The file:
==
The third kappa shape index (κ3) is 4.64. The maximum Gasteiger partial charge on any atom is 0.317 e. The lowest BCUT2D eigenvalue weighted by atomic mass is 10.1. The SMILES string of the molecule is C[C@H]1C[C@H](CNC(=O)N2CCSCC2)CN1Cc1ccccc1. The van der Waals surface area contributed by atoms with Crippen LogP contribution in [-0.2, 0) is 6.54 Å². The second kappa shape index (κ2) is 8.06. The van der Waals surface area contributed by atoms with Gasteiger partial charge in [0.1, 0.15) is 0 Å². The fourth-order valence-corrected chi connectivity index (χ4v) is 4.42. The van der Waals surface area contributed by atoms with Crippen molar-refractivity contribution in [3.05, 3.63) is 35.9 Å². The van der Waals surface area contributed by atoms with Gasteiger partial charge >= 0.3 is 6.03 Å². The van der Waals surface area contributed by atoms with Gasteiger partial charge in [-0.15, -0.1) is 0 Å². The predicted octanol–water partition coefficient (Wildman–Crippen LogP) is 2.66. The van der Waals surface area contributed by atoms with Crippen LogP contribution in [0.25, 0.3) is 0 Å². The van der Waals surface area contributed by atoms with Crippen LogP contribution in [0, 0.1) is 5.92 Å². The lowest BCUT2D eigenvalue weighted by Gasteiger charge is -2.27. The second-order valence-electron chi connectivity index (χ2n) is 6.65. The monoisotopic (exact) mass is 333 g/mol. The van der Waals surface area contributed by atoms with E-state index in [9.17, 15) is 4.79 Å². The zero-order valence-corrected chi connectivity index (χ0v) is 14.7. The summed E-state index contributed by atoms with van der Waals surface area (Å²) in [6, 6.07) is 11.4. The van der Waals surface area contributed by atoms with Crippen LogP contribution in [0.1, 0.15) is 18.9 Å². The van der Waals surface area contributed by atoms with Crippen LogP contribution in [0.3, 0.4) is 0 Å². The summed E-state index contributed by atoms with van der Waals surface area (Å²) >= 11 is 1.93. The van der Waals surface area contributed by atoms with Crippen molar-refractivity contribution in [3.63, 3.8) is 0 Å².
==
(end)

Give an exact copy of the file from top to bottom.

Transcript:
The third kappa shape index (κ3) is 4.64. The maximum Gasteiger partial charge on any atom is 0.317 e. The lowest BCUT2D eigenvalue weighted by atomic mass is 10.1. The SMILES string of the molecule is C[C@H]1C[C@H](CNC(=O)N2CCSCC2)CN1Cc1ccccc1. The van der Waals surface area contributed by atoms with Crippen LogP contribution in [-0.2, 0) is 6.54 Å². The second kappa shape index (κ2) is 8.06. The van der Waals surface area contributed by atoms with Gasteiger partial charge in [0.1, 0.15) is 0 Å². The fourth-order valence-corrected chi connectivity index (χ4v) is 4.42. The van der Waals surface area contributed by atoms with Crippen molar-refractivity contribution in [3.05, 3.63) is 35.9 Å². The van der Waals surface area contributed by atoms with Gasteiger partial charge >= 0.3 is 6.03 Å². The van der Waals surface area contributed by atoms with Gasteiger partial charge in [-0.15, -0.1) is 0 Å². The predicted octanol–water partition coefficient (Wildman–Crippen LogP) is 2.66. The van der Waals surface area contributed by atoms with Crippen LogP contribution in [0.25, 0.3) is 0 Å². The van der Waals surface area contributed by atoms with Crippen LogP contribution in [0, 0.1) is 5.92 Å². The lowest BCUT2D eigenvalue weighted by Gasteiger charge is -2.27. The second-order valence-electron chi connectivity index (χ2n) is 6.65. The monoisotopic (exact) mass is 333 g/mol. The van der Waals surface area contributed by atoms with E-state index in [9.17, 15) is 4.79 Å². The zero-order valence-corrected chi connectivity index (χ0v) is 14.7. The summed E-state index contributed by atoms with van der Waals surface area (Å²) in [6, 6.07) is 11.4. The van der Waals surface area contributed by atoms with Crippen LogP contribution in [0.1, 0.15) is 18.9 Å². The van der Waals surface area contributed by atoms with Crippen LogP contribution in [0.3, 0.4) is 0 Å². The summed E-state index contributed by atoms with van der Waals surface area (Å²) >= 11 is 1.93. The van der Waals surface area contributed by atoms with Crippen molar-refractivity contribution in [3.63, 3.8) is 0 Å².